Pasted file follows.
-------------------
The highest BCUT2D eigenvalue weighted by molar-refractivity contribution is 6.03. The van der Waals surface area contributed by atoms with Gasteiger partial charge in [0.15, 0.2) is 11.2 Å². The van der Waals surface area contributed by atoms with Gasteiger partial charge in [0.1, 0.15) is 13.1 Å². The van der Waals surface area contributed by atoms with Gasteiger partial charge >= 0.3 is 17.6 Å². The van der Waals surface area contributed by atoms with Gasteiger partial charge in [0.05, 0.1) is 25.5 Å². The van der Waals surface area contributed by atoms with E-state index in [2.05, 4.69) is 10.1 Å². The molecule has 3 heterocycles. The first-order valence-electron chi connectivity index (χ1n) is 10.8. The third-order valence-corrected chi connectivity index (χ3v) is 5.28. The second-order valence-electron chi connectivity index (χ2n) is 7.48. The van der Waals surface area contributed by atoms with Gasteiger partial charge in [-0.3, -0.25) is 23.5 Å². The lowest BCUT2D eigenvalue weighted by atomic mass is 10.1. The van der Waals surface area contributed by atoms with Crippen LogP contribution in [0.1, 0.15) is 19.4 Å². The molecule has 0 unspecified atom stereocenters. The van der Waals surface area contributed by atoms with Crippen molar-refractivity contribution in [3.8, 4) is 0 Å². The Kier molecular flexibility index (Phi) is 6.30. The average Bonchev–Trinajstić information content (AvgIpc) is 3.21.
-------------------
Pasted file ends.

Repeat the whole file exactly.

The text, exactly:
The highest BCUT2D eigenvalue weighted by molar-refractivity contribution is 6.03. The van der Waals surface area contributed by atoms with Gasteiger partial charge in [0.15, 0.2) is 11.2 Å². The van der Waals surface area contributed by atoms with Gasteiger partial charge in [0.1, 0.15) is 13.1 Å². The van der Waals surface area contributed by atoms with Gasteiger partial charge >= 0.3 is 17.6 Å². The van der Waals surface area contributed by atoms with Gasteiger partial charge in [0.05, 0.1) is 25.5 Å². The van der Waals surface area contributed by atoms with E-state index in [2.05, 4.69) is 10.1 Å². The molecule has 3 heterocycles. The first-order valence-electron chi connectivity index (χ1n) is 10.8. The third-order valence-corrected chi connectivity index (χ3v) is 5.28. The second-order valence-electron chi connectivity index (χ2n) is 7.48. The van der Waals surface area contributed by atoms with Gasteiger partial charge in [-0.3, -0.25) is 23.5 Å². The lowest BCUT2D eigenvalue weighted by atomic mass is 10.1. The van der Waals surface area contributed by atoms with Crippen LogP contribution in [0.1, 0.15) is 19.4 Å². The molecule has 0 unspecified atom stereocenters. The van der Waals surface area contributed by atoms with Crippen molar-refractivity contribution in [3.8, 4) is 0 Å². The Kier molecular flexibility index (Phi) is 6.30. The average Bonchev–Trinajstić information content (AvgIpc) is 3.21.